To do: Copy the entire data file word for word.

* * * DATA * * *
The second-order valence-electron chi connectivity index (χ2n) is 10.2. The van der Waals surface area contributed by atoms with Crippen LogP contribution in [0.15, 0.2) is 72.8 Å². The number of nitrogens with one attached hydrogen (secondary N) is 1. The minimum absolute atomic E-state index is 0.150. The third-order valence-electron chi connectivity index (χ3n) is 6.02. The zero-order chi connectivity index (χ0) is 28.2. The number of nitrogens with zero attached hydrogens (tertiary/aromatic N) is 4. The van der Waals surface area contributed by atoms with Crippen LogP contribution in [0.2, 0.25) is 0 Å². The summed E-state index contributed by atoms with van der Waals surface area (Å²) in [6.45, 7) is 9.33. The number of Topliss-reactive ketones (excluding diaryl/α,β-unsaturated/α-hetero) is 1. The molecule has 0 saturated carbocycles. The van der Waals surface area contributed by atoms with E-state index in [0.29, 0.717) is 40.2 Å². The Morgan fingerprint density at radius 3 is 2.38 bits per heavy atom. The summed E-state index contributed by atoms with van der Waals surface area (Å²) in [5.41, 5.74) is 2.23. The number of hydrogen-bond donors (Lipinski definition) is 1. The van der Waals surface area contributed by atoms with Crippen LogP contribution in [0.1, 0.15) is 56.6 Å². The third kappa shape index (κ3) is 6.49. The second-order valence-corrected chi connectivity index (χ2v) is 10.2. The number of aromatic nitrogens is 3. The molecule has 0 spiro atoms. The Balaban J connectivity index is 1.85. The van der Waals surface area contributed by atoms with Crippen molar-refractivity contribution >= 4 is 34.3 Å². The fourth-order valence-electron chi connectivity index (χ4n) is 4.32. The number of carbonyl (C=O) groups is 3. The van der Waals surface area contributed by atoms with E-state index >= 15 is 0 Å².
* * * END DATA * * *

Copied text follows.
The second-order valence-electron chi connectivity index (χ2n) is 10.2. The van der Waals surface area contributed by atoms with Crippen LogP contribution in [0.15, 0.2) is 72.8 Å². The number of nitrogens with one attached hydrogen (secondary N) is 1. The minimum absolute atomic E-state index is 0.150. The third-order valence-electron chi connectivity index (χ3n) is 6.02. The zero-order chi connectivity index (χ0) is 28.2. The number of nitrogens with zero attached hydrogens (tertiary/aromatic N) is 4. The van der Waals surface area contributed by atoms with Crippen LogP contribution in [0.2, 0.25) is 0 Å². The summed E-state index contributed by atoms with van der Waals surface area (Å²) in [6.45, 7) is 9.33. The number of Topliss-reactive ketones (excluding diaryl/α,β-unsaturated/α-hetero) is 1. The molecule has 0 saturated carbocycles. The van der Waals surface area contributed by atoms with E-state index in [0.29, 0.717) is 40.2 Å². The Morgan fingerprint density at radius 3 is 2.38 bits per heavy atom. The summed E-state index contributed by atoms with van der Waals surface area (Å²) in [5.41, 5.74) is 2.23. The number of hydrogen-bond donors (Lipinski definition) is 1. The van der Waals surface area contributed by atoms with Crippen LogP contribution in [0.1, 0.15) is 56.6 Å². The third kappa shape index (κ3) is 6.49. The second-order valence-corrected chi connectivity index (χ2v) is 10.2. The number of aromatic nitrogens is 3. The molecule has 0 spiro atoms. The Balaban J connectivity index is 1.85. The van der Waals surface area contributed by atoms with Crippen molar-refractivity contribution >= 4 is 34.3 Å². The fourth-order valence-electron chi connectivity index (χ4n) is 4.32. The number of carbonyl (C=O) groups is 3. The van der Waals surface area contributed by atoms with E-state index >= 15 is 0 Å².